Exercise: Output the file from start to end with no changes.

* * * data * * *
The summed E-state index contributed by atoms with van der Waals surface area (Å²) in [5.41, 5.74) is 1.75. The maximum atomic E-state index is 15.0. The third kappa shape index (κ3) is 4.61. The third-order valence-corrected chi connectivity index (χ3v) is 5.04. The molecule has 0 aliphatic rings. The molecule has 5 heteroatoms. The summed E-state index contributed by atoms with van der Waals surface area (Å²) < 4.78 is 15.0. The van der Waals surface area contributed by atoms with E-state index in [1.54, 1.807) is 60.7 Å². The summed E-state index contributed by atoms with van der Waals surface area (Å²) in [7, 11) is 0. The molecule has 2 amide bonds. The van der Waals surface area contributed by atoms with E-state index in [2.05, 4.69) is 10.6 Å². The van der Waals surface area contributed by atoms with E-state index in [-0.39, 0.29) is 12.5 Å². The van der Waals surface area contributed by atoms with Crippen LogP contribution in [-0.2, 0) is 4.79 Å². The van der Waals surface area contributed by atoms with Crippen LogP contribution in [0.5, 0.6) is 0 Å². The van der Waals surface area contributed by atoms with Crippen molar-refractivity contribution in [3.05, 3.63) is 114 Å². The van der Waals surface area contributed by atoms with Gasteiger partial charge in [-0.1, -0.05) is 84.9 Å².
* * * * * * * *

The summed E-state index contributed by atoms with van der Waals surface area (Å²) in [5.41, 5.74) is 1.75. The maximum atomic E-state index is 15.0. The third kappa shape index (κ3) is 4.61. The third-order valence-corrected chi connectivity index (χ3v) is 5.04. The molecule has 0 aliphatic rings. The molecule has 5 heteroatoms. The summed E-state index contributed by atoms with van der Waals surface area (Å²) < 4.78 is 15.0. The van der Waals surface area contributed by atoms with E-state index in [1.54, 1.807) is 60.7 Å². The summed E-state index contributed by atoms with van der Waals surface area (Å²) in [7, 11) is 0. The molecule has 2 amide bonds. The van der Waals surface area contributed by atoms with E-state index in [2.05, 4.69) is 10.6 Å². The van der Waals surface area contributed by atoms with E-state index in [-0.39, 0.29) is 12.5 Å². The van der Waals surface area contributed by atoms with Crippen LogP contribution in [-0.2, 0) is 4.79 Å². The van der Waals surface area contributed by atoms with Crippen LogP contribution in [0.5, 0.6) is 0 Å². The van der Waals surface area contributed by atoms with Crippen molar-refractivity contribution in [3.05, 3.63) is 114 Å². The van der Waals surface area contributed by atoms with Gasteiger partial charge in [-0.1, -0.05) is 84.9 Å².